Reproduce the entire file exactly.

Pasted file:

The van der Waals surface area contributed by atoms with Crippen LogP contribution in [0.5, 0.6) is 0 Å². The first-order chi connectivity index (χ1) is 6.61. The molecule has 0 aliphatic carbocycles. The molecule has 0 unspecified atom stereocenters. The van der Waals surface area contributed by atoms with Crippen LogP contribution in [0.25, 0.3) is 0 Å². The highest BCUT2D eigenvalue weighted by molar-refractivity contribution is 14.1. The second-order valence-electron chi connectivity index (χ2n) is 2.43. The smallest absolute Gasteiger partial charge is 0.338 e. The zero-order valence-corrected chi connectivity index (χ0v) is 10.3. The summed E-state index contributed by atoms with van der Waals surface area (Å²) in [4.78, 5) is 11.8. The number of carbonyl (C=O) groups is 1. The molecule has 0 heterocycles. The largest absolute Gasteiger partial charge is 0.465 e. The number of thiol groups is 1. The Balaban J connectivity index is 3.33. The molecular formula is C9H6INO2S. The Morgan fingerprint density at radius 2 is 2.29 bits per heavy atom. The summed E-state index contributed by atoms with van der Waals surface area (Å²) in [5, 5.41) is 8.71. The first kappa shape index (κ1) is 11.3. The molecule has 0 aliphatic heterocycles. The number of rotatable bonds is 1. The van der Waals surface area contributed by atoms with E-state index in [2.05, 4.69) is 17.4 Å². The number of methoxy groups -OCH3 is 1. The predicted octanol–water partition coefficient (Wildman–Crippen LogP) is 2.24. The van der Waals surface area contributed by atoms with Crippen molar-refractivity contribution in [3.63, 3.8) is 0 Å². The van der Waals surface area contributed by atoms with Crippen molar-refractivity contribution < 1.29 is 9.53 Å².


The van der Waals surface area contributed by atoms with Crippen LogP contribution in [0.5, 0.6) is 0 Å². The first-order chi connectivity index (χ1) is 6.61. The molecule has 0 aliphatic carbocycles. The molecule has 0 unspecified atom stereocenters. The van der Waals surface area contributed by atoms with Crippen LogP contribution in [0.25, 0.3) is 0 Å². The highest BCUT2D eigenvalue weighted by molar-refractivity contribution is 14.1. The second-order valence-electron chi connectivity index (χ2n) is 2.43. The smallest absolute Gasteiger partial charge is 0.338 e. The zero-order valence-corrected chi connectivity index (χ0v) is 10.3. The summed E-state index contributed by atoms with van der Waals surface area (Å²) in [4.78, 5) is 11.8. The number of carbonyl (C=O) groups is 1. The molecule has 0 heterocycles. The largest absolute Gasteiger partial charge is 0.465 e. The number of thiol groups is 1. The Balaban J connectivity index is 3.33. The molecular formula is C9H6INO2S. The Morgan fingerprint density at radius 2 is 2.29 bits per heavy atom. The summed E-state index contributed by atoms with van der Waals surface area (Å²) in [5, 5.41) is 8.71. The first kappa shape index (κ1) is 11.3. The molecule has 0 aliphatic heterocycles. The number of rotatable bonds is 1. The van der Waals surface area contributed by atoms with E-state index in [2.05, 4.69) is 17.4 Å². The number of methoxy groups -OCH3 is 1. The predicted octanol–water partition coefficient (Wildman–Crippen LogP) is 2.24. The van der Waals surface area contributed by atoms with Crippen molar-refractivity contribution in [3.63, 3.8) is 0 Å². The van der Waals surface area contributed by atoms with Crippen molar-refractivity contribution < 1.29 is 9.53 Å².